Klara Kristalova (b. 1967, Czechoslovakia; lives and works in Norrtälje, Sweden) creates figurative ceramic sculptures that take on hybrid forms. Many of Kristalova’s works incorporate both aspects of the human body and elements of nature, such as animals, insects, flowers, and trees. Infused with uncanny details and observations from her daily life and surroundings, Kristalova’s figures constitute a juxtaposition of scale where minute details reflect the monumental impact of constant change. Her oeuvre is grounded in an exploration of transitional states essential to both human and ecological life, and her sculptures conjure a familiar yet fantastical presence that exudes raw emotion. Building a fictive world that bridges humanity, ecology, and fantasy, Kristalova’s sculptures undergird the omnipresence of change across all forms of life.
Crafted in the artist’s secluded studio in Norrtälje, Sweden, Kristalova’s rugged style evokes a sense of discomfort, mirroring the sensitive and porous emotional landscape one finds themselves in when weathering changes. The figures exist in a liminal state, often possessing both human and anthropomorphic qualities and perhaps challenging such distinctions altogether. In this sense, Kristalova’s rustic style reminds us that the sculptural process is inherently transformative, as natural materials are shaped into static and enduring forms.
Kristalova also creates drawings, watercolors, and collages that allow her to fully investigate her sculptural forms. Many of Kristalova’s three-dimensional works recall the fine line between familiarity and discomfort, ultimately locating the monumental in the ordinary. Included in the critically-acclaimed Strange Clay exhibition at the Hayward Gallery, Kristalova’s highly textured sculpture The queen (2017) depicts a hybrid bird-human figure. With heeled boots and its hands in its pockets, the figure’s posture mimics that of a human, while its uneven skin conjures bird feathers. The work leaves ample room for both identification and estrangement, heightening the strangeness of everyday encounters. As she draws connections between humanity and ecology, Kristalova suggests that we too are in a constant state of transition.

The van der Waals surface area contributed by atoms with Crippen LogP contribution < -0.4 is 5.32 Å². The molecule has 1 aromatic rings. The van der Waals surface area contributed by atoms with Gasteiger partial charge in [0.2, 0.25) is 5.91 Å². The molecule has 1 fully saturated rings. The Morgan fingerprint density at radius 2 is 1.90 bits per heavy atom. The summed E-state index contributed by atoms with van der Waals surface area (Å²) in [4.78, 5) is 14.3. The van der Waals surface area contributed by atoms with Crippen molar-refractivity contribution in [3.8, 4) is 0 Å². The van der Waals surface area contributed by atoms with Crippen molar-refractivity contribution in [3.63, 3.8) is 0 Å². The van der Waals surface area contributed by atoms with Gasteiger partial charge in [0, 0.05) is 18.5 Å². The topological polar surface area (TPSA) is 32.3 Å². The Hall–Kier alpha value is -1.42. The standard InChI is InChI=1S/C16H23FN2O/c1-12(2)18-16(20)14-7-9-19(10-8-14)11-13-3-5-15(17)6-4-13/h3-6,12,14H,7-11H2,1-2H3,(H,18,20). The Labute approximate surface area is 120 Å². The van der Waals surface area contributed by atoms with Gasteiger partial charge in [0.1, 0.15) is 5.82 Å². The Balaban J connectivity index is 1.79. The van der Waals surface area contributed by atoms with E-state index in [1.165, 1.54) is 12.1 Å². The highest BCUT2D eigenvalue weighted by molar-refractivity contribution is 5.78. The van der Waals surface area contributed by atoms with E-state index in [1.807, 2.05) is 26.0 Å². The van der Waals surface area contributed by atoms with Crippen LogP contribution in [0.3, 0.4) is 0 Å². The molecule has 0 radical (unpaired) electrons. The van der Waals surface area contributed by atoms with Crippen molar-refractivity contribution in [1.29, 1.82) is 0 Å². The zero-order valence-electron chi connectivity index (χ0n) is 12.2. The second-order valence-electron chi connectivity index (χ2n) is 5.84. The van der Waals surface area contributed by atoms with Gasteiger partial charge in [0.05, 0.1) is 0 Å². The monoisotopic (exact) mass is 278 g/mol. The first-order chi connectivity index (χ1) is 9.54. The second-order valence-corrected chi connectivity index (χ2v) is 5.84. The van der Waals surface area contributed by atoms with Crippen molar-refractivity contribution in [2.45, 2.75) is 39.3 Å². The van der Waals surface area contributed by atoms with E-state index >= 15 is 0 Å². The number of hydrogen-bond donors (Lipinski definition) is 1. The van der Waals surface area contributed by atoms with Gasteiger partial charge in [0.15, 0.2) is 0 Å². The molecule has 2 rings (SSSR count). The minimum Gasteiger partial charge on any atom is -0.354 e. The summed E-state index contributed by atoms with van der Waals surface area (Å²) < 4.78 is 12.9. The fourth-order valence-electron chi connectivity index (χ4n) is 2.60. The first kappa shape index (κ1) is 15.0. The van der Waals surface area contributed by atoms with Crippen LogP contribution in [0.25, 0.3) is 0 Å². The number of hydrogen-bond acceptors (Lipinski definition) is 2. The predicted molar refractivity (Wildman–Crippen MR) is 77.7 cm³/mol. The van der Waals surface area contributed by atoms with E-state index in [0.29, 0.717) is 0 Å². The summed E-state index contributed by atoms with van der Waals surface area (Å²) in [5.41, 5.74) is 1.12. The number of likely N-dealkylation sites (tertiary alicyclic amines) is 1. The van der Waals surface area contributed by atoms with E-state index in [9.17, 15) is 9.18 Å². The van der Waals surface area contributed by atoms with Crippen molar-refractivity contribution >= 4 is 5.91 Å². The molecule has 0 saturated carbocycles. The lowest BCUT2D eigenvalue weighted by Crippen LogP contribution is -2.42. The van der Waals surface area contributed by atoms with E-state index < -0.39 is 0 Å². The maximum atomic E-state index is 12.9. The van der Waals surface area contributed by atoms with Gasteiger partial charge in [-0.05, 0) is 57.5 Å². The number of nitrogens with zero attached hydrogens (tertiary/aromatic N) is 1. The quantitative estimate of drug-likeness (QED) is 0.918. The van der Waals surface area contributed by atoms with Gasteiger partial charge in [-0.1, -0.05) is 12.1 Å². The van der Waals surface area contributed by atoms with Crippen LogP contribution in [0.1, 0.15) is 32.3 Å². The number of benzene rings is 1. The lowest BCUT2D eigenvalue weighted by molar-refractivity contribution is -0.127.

Kristalova studied at the Royal University College of Fine Art, Stockholm. Solo exhibitions of her work have been organized at Lehmann Maupin, London (2023); Galerie Perrotin, New York, NY (2022); Norrtälje Konsthall, Norrtälje, Sweden (2022); Galerie Perrotin, Seoul, Korea (2021); Carl Eldh’s Studio Museum, Stockholm, Sweden (2021); Lidkopings Konsthall, Lidkoping, Sweden (2020); Galerie Magnus Karlsson, Stockholm, Sweden (2020); Kunstforeningen, GL Strand, Copenhagen, Denmark (2017); Norton Museum of Art, West Palm Beach, FL (2014); Bonniers Konsthall, Stockholm, Sweden (2012); Göteborgs Konstmuseum, Gothenburg, Sweden (2012); San Francisco Museum of Modern Art, San Francisco, CA (2011); and SITE Santa Fe, Santa Fe, NM (2009). Select group exhibitions featuring her work include Beyond the looking glass, United Talent Agency (UTA), Los Angeles, CA (2021); Du Cheval a l’oeuvre, Haras National du Pin, Le Pin-au-Haras, France (2021); ART ZUID Amsterdam Sculptuur Biennale, Amsterdam, the Netherlands (2021); Human After All, The Princessehof National Museum of Ceramics, Leeuwarden, the Nertherlands (2020); In the Name of Flower, Pearl Art Museum, Shanghai, China (2020); Signature women, Artipelag, Stockholm, Sweden (2020); Tant le moindre de mes atomes t’appartient intimement: Oeuvres choisies de la Collection Bailey, Musée des Beaux-Arts de Montréal, Montréal, Canada (2019); Shades of Existence, Teckningsmuseet, Laholm, Sweden (2019); Klara Kristalova, Marten Medbo, Per B Sundberg, Steneby Konsthall, Dals Langed, Sweden (2019); Figures de l’Animal, Abbaye Saint-Andre/Centre d’art Contemporain, Meymac, France (2019); Yellow Creature, Kunstmuseum Luzern, Luzern, Switzerland (2017); Les imaginaires d’un monde in-tranquille, Abbaye Saint-Andre/Centre d’art Contemporain, Meymac, France (2017); Taskashi Murakami’s Superflat Collection, Yokohama Museum of Art, Kanagawa, Japan (2017); Sisters of the Moon, KMAC Museum, Louisville, KY (2016); In Search of the Present, Espoo Museum of Modern Art, Helsinki, Finland (2016); NO MAN’S LAND: Women Artists from the Rubell Family Collection, Rubell Family Collection, Miami, FL (2015).